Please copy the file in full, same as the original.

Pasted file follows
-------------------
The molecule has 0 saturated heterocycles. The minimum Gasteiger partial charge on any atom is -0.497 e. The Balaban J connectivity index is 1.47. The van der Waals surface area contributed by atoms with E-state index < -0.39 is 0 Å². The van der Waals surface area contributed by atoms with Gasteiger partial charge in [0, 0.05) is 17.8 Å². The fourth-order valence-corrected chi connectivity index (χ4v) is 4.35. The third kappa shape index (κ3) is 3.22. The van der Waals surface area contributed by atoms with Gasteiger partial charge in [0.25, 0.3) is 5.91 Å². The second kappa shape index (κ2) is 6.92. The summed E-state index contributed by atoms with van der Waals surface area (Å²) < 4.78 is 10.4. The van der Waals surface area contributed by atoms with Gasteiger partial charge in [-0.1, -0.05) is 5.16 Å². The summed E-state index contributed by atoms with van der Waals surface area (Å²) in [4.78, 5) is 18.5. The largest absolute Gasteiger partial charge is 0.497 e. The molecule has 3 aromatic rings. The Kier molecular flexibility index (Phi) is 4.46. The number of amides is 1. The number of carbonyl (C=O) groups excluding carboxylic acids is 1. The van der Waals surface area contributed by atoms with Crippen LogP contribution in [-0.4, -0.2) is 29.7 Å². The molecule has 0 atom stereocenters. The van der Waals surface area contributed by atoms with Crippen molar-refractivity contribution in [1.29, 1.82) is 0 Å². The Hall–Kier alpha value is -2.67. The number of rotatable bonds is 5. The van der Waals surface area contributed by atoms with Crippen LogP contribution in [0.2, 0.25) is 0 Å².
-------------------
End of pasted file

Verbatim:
The molecule has 0 saturated heterocycles. The minimum Gasteiger partial charge on any atom is -0.497 e. The Balaban J connectivity index is 1.47. The van der Waals surface area contributed by atoms with E-state index < -0.39 is 0 Å². The van der Waals surface area contributed by atoms with Gasteiger partial charge in [0, 0.05) is 17.8 Å². The fourth-order valence-corrected chi connectivity index (χ4v) is 4.35. The third kappa shape index (κ3) is 3.22. The van der Waals surface area contributed by atoms with Gasteiger partial charge in [0.25, 0.3) is 5.91 Å². The second kappa shape index (κ2) is 6.92. The summed E-state index contributed by atoms with van der Waals surface area (Å²) < 4.78 is 10.4. The van der Waals surface area contributed by atoms with Gasteiger partial charge in [-0.1, -0.05) is 5.16 Å². The summed E-state index contributed by atoms with van der Waals surface area (Å²) in [4.78, 5) is 18.5. The largest absolute Gasteiger partial charge is 0.497 e. The molecule has 3 aromatic rings. The Kier molecular flexibility index (Phi) is 4.46. The number of amides is 1. The number of carbonyl (C=O) groups excluding carboxylic acids is 1. The van der Waals surface area contributed by atoms with Crippen LogP contribution in [-0.4, -0.2) is 29.7 Å². The molecule has 0 atom stereocenters. The van der Waals surface area contributed by atoms with Crippen molar-refractivity contribution in [1.29, 1.82) is 0 Å². The Hall–Kier alpha value is -2.67. The number of rotatable bonds is 5. The van der Waals surface area contributed by atoms with Crippen LogP contribution in [0.2, 0.25) is 0 Å².